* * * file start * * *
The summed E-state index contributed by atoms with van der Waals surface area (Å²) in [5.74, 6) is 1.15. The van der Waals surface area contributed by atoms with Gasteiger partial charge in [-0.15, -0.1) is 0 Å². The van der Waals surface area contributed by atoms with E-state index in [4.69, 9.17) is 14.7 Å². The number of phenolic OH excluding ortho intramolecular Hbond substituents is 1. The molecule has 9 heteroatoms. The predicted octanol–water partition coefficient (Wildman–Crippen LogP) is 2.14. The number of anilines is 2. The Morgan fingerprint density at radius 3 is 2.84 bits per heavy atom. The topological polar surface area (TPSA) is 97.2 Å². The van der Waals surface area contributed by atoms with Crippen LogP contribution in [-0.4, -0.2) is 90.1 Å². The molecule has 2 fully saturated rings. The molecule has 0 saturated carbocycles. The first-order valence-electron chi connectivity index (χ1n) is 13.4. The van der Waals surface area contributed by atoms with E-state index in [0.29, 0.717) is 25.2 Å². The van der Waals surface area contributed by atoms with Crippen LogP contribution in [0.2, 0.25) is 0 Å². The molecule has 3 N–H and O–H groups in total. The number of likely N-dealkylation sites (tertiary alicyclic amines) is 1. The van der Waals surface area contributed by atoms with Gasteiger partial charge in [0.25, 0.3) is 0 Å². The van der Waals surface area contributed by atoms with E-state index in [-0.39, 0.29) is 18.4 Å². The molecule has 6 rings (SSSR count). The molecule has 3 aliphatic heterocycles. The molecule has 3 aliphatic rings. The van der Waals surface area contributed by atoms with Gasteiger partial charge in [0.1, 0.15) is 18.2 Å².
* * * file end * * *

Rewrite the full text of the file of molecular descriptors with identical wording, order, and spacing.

The summed E-state index contributed by atoms with van der Waals surface area (Å²) in [5.74, 6) is 1.15. The van der Waals surface area contributed by atoms with Gasteiger partial charge in [-0.15, -0.1) is 0 Å². The van der Waals surface area contributed by atoms with E-state index in [4.69, 9.17) is 14.7 Å². The number of phenolic OH excluding ortho intramolecular Hbond substituents is 1. The molecule has 9 heteroatoms. The predicted octanol–water partition coefficient (Wildman–Crippen LogP) is 2.14. The number of anilines is 2. The Morgan fingerprint density at radius 3 is 2.84 bits per heavy atom. The topological polar surface area (TPSA) is 97.2 Å². The van der Waals surface area contributed by atoms with Crippen LogP contribution in [-0.4, -0.2) is 90.1 Å². The molecule has 2 fully saturated rings. The molecule has 0 saturated carbocycles. The first-order valence-electron chi connectivity index (χ1n) is 13.4. The van der Waals surface area contributed by atoms with E-state index in [0.29, 0.717) is 25.2 Å². The van der Waals surface area contributed by atoms with Crippen LogP contribution in [0.2, 0.25) is 0 Å². The molecule has 3 N–H and O–H groups in total. The number of likely N-dealkylation sites (tertiary alicyclic amines) is 1. The van der Waals surface area contributed by atoms with Gasteiger partial charge in [0.25, 0.3) is 0 Å². The van der Waals surface area contributed by atoms with E-state index in [-0.39, 0.29) is 18.4 Å². The molecule has 6 rings (SSSR count). The molecule has 3 aliphatic heterocycles. The molecule has 3 aliphatic rings. The van der Waals surface area contributed by atoms with Gasteiger partial charge in [0.1, 0.15) is 18.2 Å².